Pelvic Floor Changes during Labor • Stretching of levatorani muscle fibers. • Thinning of the central portion of the perineum, which becomes transformed from a wedge-shaped, 5-cm-thick mass of tissue to a thin, almost transparent membranous structure less than 1 cm thick.
III Fetus • Size of fetus • Fetal lie, presentation and position • Fetal abnormalities
FETAL HEADImportant sutures and fontanelles • two frontal, two parietal, and two temporal bones, along with the occipital bone.
Sutures The membrane-occupied spaces between the cranial bones are known as sutures.
Fontanelles The membrane-filled spaces located at the point where the sutures intersect are known as fontanelles. • The anterior fontanelle (bregma) is at the intersection of the sagittal, frontal, and coronal sutures. It is diamond shaped and measures approximately 2×3cm, and it is much larger than the posterior fontanelle. • The posterior fontanelleis Y- or T-shaped and is found at the junction of the sagittal and lambdoid sutures.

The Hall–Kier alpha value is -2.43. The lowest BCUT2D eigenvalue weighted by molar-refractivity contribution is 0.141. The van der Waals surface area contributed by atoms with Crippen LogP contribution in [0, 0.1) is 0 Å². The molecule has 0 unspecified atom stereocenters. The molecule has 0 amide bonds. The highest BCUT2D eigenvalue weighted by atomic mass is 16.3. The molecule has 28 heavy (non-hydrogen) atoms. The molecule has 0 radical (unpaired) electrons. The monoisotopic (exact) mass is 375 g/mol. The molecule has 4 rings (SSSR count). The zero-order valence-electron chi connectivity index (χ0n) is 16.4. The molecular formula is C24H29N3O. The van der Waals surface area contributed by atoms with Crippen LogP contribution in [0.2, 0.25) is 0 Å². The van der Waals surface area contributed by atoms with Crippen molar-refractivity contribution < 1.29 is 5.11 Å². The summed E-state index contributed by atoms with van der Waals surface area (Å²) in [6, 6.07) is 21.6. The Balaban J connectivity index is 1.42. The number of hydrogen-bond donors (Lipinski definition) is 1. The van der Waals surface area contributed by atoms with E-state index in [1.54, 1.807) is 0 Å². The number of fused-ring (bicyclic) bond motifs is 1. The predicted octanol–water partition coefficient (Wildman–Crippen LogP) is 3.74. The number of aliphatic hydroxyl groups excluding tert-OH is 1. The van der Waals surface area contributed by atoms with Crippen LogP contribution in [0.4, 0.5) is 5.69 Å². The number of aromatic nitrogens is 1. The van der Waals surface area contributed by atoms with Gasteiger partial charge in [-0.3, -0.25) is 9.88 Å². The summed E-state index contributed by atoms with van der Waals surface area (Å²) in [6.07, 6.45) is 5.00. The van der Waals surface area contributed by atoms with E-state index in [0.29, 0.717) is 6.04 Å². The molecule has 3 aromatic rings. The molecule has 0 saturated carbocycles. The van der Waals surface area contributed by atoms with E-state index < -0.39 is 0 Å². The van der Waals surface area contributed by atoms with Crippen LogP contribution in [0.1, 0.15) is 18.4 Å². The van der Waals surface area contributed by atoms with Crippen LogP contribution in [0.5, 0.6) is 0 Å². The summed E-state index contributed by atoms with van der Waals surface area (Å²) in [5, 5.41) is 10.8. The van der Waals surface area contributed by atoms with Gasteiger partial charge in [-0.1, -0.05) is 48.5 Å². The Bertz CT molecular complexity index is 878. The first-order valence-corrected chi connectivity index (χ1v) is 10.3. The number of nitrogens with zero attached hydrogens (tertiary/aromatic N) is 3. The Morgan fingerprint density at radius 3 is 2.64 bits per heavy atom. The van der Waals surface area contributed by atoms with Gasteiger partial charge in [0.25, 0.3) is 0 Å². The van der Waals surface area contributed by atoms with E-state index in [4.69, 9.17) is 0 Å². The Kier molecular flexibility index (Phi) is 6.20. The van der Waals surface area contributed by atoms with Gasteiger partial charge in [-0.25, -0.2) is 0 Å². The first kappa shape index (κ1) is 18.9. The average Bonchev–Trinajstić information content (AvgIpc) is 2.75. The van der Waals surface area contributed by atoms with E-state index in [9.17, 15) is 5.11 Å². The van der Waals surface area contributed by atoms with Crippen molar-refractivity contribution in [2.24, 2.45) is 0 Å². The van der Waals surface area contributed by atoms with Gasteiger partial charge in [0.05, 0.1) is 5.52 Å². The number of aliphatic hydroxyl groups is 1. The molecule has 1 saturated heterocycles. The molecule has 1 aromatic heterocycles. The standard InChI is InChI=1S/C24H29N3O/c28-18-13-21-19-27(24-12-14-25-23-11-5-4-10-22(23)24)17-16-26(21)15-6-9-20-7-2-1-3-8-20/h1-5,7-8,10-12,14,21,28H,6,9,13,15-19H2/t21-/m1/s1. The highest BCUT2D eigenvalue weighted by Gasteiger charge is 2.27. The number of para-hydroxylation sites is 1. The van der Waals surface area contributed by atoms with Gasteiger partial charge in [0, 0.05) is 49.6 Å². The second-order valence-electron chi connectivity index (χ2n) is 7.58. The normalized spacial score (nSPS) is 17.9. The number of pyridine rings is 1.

Diameters • OccipitofrontalDiameter (11.3cm), extends from the external occipital protuberance to the glabella. The fetus usually engage by this diameter. • SuboccipitobregmaticDiameter (9.5cm),-- extends from the undersurface of the occipital bone at the junction with the neck to the center of the anterior fontanelle. -- the presenting anteroposterior diameter when the head is well flexed, and it is the shortest anteroposterior diameter .
OccipitomentalDiameter (13.3cm), the presenting anteroposterior diameter in a brow presentation and the longest anteroposterior diameter of the head; it extends from the vertex to the chin.
BiparietalDiameter (9.3cm), the largest transverse diameter; it extends between the parietal bones. • This diameter detected by antenatal ultrasonic examination was used to estimate the size of the fetus.